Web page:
Marking the 20th anniversary of the terrorist attacks on the United States, Baltimore Archbishop William E. Lori said the American people were “changed by what happened that day.”
“Those terrible events would rend our hearts and minds,” Archbishop Lori said in a Sept. 10 written statement, “forever changing our understanding of what it is to be safe and free.”
“We remember those who lost their lives,” the archbishop said. “We pray for the eternal repose of their souls. We also recall the ongoing toll the attacks took on so many lives and the immeasurable suffering borne by family members and friends to this day.”
The archbishop said the worst of tragedies “brought out the best of us: the courageous and selfless service of first responders and emergency workers who heroically risked their lives to save others, and the ways both great and small that we banded together as a nation to care for and support one another.”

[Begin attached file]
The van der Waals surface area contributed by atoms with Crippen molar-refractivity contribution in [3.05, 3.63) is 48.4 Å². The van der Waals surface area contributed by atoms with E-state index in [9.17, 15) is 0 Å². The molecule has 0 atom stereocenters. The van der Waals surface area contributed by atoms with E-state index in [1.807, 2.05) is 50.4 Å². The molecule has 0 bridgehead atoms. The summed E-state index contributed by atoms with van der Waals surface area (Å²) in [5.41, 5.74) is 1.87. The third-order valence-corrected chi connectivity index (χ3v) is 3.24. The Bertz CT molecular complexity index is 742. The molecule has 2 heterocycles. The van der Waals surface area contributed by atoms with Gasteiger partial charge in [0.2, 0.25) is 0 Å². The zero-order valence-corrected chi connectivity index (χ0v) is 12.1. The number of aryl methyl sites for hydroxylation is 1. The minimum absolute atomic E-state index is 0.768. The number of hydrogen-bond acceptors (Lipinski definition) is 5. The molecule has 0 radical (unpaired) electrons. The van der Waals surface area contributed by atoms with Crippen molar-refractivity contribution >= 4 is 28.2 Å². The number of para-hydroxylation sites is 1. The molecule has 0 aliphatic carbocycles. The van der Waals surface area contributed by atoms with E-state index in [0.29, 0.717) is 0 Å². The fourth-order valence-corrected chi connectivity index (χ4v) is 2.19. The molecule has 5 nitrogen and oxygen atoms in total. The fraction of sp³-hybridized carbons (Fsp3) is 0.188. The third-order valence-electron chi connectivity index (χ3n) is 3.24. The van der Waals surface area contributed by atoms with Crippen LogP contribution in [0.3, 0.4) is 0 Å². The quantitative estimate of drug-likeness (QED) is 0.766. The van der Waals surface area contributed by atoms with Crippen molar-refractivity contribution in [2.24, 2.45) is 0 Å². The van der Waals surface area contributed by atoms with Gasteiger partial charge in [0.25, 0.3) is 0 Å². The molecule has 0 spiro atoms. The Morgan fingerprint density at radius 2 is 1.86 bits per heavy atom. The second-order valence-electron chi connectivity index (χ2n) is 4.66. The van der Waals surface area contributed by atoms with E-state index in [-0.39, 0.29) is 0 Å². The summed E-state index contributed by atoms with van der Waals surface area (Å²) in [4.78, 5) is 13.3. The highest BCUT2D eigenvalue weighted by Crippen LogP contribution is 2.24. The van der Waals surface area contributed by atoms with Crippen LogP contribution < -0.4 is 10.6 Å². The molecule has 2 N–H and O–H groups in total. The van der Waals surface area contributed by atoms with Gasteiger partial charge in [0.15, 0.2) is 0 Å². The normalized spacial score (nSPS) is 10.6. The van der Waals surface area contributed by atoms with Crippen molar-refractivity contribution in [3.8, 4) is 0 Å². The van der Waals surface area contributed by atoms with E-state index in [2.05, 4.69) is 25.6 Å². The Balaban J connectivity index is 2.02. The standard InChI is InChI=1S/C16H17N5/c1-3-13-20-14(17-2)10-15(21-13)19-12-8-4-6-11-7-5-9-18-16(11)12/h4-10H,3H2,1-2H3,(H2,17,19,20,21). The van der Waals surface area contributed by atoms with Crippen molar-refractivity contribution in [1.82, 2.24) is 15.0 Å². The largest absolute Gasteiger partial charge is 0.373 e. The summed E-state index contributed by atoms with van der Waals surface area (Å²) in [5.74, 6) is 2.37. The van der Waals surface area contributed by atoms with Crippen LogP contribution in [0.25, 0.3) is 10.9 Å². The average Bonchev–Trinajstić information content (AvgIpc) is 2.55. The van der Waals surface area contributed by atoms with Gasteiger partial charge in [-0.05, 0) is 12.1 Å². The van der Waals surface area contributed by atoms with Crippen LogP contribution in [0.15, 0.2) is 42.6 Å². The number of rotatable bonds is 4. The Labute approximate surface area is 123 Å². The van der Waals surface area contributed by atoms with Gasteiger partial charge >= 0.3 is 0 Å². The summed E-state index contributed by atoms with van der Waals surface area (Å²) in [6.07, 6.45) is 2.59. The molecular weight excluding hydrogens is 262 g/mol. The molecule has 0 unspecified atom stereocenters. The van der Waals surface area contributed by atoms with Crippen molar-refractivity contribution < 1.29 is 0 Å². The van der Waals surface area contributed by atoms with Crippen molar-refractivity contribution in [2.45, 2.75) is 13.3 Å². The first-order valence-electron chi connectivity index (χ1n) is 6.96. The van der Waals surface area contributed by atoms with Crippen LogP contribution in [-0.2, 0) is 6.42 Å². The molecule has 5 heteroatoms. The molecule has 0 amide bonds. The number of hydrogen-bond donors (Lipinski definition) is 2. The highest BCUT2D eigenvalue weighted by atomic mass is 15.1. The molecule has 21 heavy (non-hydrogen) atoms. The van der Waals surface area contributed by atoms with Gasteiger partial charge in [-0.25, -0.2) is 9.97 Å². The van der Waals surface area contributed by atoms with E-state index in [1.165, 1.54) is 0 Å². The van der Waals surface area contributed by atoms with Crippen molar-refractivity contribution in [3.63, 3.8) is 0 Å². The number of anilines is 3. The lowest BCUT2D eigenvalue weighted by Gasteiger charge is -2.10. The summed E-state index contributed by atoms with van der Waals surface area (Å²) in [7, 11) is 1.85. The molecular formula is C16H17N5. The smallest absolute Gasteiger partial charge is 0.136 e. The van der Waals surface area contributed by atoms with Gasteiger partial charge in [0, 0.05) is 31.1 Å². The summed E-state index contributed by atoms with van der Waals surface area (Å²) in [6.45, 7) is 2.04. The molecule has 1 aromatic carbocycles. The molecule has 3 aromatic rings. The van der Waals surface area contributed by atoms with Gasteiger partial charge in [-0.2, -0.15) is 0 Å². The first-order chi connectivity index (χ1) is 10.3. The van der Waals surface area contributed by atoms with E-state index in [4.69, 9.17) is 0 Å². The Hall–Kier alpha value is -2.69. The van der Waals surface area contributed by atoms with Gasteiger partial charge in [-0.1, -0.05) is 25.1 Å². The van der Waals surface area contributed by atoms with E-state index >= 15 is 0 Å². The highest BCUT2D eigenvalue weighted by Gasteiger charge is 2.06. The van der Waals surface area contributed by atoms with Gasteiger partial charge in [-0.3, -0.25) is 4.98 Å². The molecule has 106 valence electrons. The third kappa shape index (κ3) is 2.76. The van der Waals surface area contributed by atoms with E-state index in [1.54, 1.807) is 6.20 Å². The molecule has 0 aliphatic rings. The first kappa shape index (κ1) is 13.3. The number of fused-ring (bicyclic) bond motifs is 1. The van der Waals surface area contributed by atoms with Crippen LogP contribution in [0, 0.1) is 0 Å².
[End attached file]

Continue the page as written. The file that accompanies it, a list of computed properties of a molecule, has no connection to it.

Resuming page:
The anniversary should remind all of what a “precious gift” unity is, he said.
“It should not take a tragedy such as these terrorist attacks to bring us together,” Archbishop Lori said. “Aware of the many divisions in our world and in our nation, perhaps remembering 9/11 will prompt us, through God’s grace, to a renewed commitment to building up the unity of the human family.”
The archbishop highlighted St. John Paul II’s observations in the wake of the 9/11 attacks, when the Polish pontiff said those who believe in God know that evil and death do not have the final say.
“As we remember and pray,” Archbishop Lori said, “let us recommit ourselves to being agents of love and truth, people rooted in the hope of the resurrection who, even in the darkest of nights, shine as a light brightly visible.
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